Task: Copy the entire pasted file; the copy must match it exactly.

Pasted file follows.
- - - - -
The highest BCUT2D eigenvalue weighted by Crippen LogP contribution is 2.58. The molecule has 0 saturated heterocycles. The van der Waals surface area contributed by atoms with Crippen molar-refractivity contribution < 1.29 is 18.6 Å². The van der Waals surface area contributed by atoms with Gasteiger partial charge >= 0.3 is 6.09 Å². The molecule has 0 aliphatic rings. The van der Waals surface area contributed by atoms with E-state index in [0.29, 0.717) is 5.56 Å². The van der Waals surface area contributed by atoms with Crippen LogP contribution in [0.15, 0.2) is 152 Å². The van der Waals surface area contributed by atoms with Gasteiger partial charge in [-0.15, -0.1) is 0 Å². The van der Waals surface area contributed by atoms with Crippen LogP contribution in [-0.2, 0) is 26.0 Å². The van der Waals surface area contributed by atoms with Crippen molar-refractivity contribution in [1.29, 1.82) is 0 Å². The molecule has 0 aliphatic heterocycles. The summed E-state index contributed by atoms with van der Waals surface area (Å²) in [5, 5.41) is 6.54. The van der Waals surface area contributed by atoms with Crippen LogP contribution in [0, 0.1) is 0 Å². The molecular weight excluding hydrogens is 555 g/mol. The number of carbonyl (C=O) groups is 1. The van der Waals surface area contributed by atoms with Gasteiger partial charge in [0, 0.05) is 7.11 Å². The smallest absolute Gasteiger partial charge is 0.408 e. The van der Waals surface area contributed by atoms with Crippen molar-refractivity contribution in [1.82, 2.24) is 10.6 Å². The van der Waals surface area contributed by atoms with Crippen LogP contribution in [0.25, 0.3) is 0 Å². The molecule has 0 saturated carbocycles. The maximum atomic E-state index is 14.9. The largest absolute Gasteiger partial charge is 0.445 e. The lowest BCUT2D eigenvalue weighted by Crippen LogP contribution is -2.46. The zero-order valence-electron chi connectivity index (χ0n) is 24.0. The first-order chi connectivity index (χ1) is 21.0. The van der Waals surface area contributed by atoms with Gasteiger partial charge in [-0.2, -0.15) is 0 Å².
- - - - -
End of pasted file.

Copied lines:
The highest BCUT2D eigenvalue weighted by Crippen LogP contribution is 2.58. The molecule has 0 saturated heterocycles. The van der Waals surface area contributed by atoms with Crippen molar-refractivity contribution < 1.29 is 18.6 Å². The van der Waals surface area contributed by atoms with Gasteiger partial charge >= 0.3 is 6.09 Å². The molecule has 0 aliphatic rings. The van der Waals surface area contributed by atoms with E-state index in [0.29, 0.717) is 5.56 Å². The van der Waals surface area contributed by atoms with Crippen LogP contribution in [0.15, 0.2) is 152 Å². The van der Waals surface area contributed by atoms with Gasteiger partial charge in [-0.15, -0.1) is 0 Å². The van der Waals surface area contributed by atoms with Crippen LogP contribution in [-0.2, 0) is 26.0 Å². The van der Waals surface area contributed by atoms with Crippen molar-refractivity contribution in [1.29, 1.82) is 0 Å². The molecule has 0 aliphatic heterocycles. The summed E-state index contributed by atoms with van der Waals surface area (Å²) in [5, 5.41) is 6.54. The van der Waals surface area contributed by atoms with Crippen LogP contribution in [0, 0.1) is 0 Å². The molecular weight excluding hydrogens is 555 g/mol. The number of carbonyl (C=O) groups is 1. The van der Waals surface area contributed by atoms with Gasteiger partial charge in [0, 0.05) is 7.11 Å². The smallest absolute Gasteiger partial charge is 0.408 e. The van der Waals surface area contributed by atoms with Crippen molar-refractivity contribution in [1.82, 2.24) is 10.6 Å². The van der Waals surface area contributed by atoms with Crippen LogP contribution in [0.25, 0.3) is 0 Å². The molecule has 0 saturated carbocycles. The maximum atomic E-state index is 14.9. The largest absolute Gasteiger partial charge is 0.445 e. The lowest BCUT2D eigenvalue weighted by Crippen LogP contribution is -2.46. The zero-order valence-electron chi connectivity index (χ0n) is 24.0. The first-order chi connectivity index (χ1) is 21.0. The van der Waals surface area contributed by atoms with Gasteiger partial charge in [-0.2, -0.15) is 0 Å².